The wealthy media mogul Rupert Murdoch attended Worcester College from 1949 to 1952. He established the privately held media company News Limited. With its success, he expanded to the UK, and his holding company, ‘News Corporation,’ now controls Twentieth Century Fox (1985), HarperCollins (1989), and The Wall Street Journal (2007).
8. Tolkien, J.R.R
The author of the Lord of the Rings trilogy, J.R.R. Tolkien, attended Exeter College. He served as a lecturer at Oxford University’s Merton College from 1945 to 1959.
9. Bill Clinton – American President in the past
The 42nd President of the United States, Bill Clinton, is a well-known University College alumnus who presided over the country from 1993 to 2001. He studied Philosophy, Politics, and Economics (PPE) in college from 1969 to 1971 while receiving a Rhodes scholarship.
10. Oscar Wilde
From 1874 to 1878, Oscar Wilde attended Magdalen College and took the undergraduate course known as “Greats,” which covers all of the classics, including Latin, Greek, Ancient Rome, and philosophy.
Accessing Oxford University
The admissions procedure to Oxford University is quite competitive. You can improve your chances of being accepted by making thorough preparations and using a calculated approach.
The following are the five steps to applying to Oxford University:
1. Do some research and select a course.
Browse Oxford’s course offerings to find the one that best suits your academic interests and professional aspirations. Do a thorough investigation of the prerequisites, admission requirements, and course requirements.
2. Put Your Best Academic Foot Forward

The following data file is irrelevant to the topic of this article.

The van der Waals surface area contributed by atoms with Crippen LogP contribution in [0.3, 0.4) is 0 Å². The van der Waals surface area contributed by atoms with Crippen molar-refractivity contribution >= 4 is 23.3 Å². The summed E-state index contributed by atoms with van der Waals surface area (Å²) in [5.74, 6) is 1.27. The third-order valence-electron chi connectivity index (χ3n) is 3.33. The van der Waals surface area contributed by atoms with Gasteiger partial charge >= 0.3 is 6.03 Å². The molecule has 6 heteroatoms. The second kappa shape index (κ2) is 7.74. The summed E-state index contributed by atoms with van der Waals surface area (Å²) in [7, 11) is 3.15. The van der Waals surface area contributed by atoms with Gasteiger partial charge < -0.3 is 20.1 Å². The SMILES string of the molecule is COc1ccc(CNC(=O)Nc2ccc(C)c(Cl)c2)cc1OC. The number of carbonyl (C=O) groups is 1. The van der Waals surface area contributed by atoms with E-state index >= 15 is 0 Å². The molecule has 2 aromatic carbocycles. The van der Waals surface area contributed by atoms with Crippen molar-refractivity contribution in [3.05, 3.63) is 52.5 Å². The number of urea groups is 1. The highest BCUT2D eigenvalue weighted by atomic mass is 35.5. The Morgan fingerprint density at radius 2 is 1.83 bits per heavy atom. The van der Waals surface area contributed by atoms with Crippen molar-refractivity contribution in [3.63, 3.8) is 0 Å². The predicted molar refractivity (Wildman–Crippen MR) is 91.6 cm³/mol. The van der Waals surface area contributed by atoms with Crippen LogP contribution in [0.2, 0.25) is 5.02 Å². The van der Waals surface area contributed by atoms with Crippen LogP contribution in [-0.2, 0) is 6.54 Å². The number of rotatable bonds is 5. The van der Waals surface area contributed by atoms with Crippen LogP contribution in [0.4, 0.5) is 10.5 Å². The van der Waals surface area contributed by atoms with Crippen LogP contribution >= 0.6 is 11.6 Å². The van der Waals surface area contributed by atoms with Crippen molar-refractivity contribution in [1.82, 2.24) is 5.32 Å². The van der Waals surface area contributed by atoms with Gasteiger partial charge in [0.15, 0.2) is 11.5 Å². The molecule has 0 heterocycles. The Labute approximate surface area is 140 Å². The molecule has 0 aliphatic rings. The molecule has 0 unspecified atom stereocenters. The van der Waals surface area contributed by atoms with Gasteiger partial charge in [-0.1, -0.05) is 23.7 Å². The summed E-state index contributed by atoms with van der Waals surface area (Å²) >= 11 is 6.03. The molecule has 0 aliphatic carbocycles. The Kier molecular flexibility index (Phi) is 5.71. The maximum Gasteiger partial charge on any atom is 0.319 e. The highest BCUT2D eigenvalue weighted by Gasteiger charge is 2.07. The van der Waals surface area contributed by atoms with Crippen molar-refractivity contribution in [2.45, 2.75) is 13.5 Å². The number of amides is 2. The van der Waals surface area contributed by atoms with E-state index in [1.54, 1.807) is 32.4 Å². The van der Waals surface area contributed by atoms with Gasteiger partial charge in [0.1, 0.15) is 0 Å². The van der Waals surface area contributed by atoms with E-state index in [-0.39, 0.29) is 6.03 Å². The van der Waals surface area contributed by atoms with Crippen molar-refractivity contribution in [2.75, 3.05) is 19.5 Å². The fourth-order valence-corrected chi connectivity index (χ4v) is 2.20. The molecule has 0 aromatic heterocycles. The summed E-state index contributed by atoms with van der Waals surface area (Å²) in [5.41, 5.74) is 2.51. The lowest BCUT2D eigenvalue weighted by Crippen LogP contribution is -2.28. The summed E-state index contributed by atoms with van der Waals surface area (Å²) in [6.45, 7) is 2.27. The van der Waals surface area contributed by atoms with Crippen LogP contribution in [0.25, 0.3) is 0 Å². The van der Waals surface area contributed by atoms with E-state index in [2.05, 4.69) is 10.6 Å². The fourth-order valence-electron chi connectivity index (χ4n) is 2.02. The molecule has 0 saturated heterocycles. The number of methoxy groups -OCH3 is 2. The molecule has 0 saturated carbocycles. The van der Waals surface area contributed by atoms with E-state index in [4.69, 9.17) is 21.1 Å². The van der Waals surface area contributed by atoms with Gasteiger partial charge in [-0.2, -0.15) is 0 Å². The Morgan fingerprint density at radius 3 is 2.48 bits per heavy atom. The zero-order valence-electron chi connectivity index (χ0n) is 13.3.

Maintain a strong academic record and strive for great academic accomplishment. Make time for your study, strive for high grades, and perform well in areas that are pertinent to the course you’ve chosen.
3. Get ready for admissions exams
The BMAT, TSA, or MAT are just a few of the admissions exams prospective students for several Oxford programmes must take. Learn the test’s structure and content, then practice using previous exams or other university resources.
4. Create a Strong Personal Statement.
Create a strong personal statement that emphasizes your academic accomplishments, shows your enthusiasm for the subject, and highlights your relevant experiences and abilities. Make sure you precisely tailor your information to Oxford and the chosen programme.
Utilize the Universities and Colleges Admissions Service (UCAS) system to submit a thorough application. Observe application deadlines and make sure all necessary paperwork, such as transcripts, references, and test results, is sent precisely and on time.
Majors at Oxford University
The University of Oxford is a representation of higher education and is renowned throughout the world for its excellent teachers, programs, and students.
Here are Oxford University’s top 7 majors:
1. Theology and philosophy